Posted in cell phones, iPhones and iPads, parents and technology, technology support

Useful Info for iPhone and iPad Owners

If anyone in your family received a iPad or iPhone for a holiday gift (I discovered an iPad under my tree.), or if you already have these devices in your home, consider getting acquainted with the Today in iOS podcast series, a program series that devotes itself  to the world of  iPads and iPhones.

Originally called Today in iPhone — I’ve been listening since May 2009 — its name morphed in the spring of 2010 when Apple released the iPad. Subscribe to the podcast from iTunes or download the programs from the program website. Today in iOS also has its own nifty app, enabling users to download and listen to programs without going through the machinations of syncing and downloading from iTunes. Very handy.

Click to visit!

Whether you own a personal iOS devices or merely supervise your child’s ownership, this is the place to find interesting information about apps, answers to questions, and lots and lots of background information. Listeners can e-mail, call, or even use the recording app on their devices to make and send an audio message. An archive of past shows on the Today in iOS website, and sometimes I download a group of older programs and listen to them in while I am driving.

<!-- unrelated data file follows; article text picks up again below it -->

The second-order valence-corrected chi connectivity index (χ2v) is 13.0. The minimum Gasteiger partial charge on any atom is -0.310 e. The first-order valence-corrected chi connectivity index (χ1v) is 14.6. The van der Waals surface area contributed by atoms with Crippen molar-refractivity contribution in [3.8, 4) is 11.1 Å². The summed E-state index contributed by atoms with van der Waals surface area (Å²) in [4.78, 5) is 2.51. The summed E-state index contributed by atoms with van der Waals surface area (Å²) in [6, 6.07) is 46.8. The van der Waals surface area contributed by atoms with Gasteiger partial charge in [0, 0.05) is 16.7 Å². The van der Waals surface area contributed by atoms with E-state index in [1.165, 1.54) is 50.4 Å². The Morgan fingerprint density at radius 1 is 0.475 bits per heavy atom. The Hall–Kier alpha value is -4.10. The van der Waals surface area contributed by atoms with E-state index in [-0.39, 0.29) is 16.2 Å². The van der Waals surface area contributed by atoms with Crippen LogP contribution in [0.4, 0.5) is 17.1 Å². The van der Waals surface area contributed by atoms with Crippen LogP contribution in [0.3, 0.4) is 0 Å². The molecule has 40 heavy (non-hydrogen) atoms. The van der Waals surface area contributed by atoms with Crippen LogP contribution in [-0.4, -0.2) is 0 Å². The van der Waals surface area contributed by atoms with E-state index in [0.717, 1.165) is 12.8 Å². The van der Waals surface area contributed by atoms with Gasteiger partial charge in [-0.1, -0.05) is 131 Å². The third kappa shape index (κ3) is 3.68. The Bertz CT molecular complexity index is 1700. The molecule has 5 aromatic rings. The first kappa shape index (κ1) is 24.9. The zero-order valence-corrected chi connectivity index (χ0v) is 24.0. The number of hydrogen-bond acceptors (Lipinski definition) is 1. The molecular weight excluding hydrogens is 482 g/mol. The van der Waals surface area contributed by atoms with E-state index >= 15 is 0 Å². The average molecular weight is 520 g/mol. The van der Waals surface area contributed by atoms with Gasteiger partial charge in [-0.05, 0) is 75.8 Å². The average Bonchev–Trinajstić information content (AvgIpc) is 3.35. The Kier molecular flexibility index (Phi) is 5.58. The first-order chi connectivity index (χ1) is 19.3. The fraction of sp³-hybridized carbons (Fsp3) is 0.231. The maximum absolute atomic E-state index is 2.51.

Rob, the podcast host, includes a range questions, recommendations, and suggestions, but he also steers people to interesting resources and shares related articles from the technology press. Many people ask for help or recommendations, and they always get it, either from Rob or other listeners. Each program has program notes that include links, names of apps, etc. Oh, I should mention his regular teases about people who maintained that the iPhone and iPad would be unsuccessful.

This is primarily a “cast” for adults though most of the content will be interesting to people of any age who own i-Devices. However, parents should be aware that the program sometimes talks about “jailbreaking” iPhones (when people modify the operating system code, so that they can enjoy more whiz-bang but unsupported features) — not always a bad thing, but something to share sparingly with your pre-adolescent or teen. On the other hand, if you or your child likes this sort of exploratory adventure, go right ahead, make the program a family affair, and learn more about jailbreaking, because you will get accurate as well as cautionary information from Rob’s presentations. You be the judge.

In any event, this is a podcast that helps people learn a lot.

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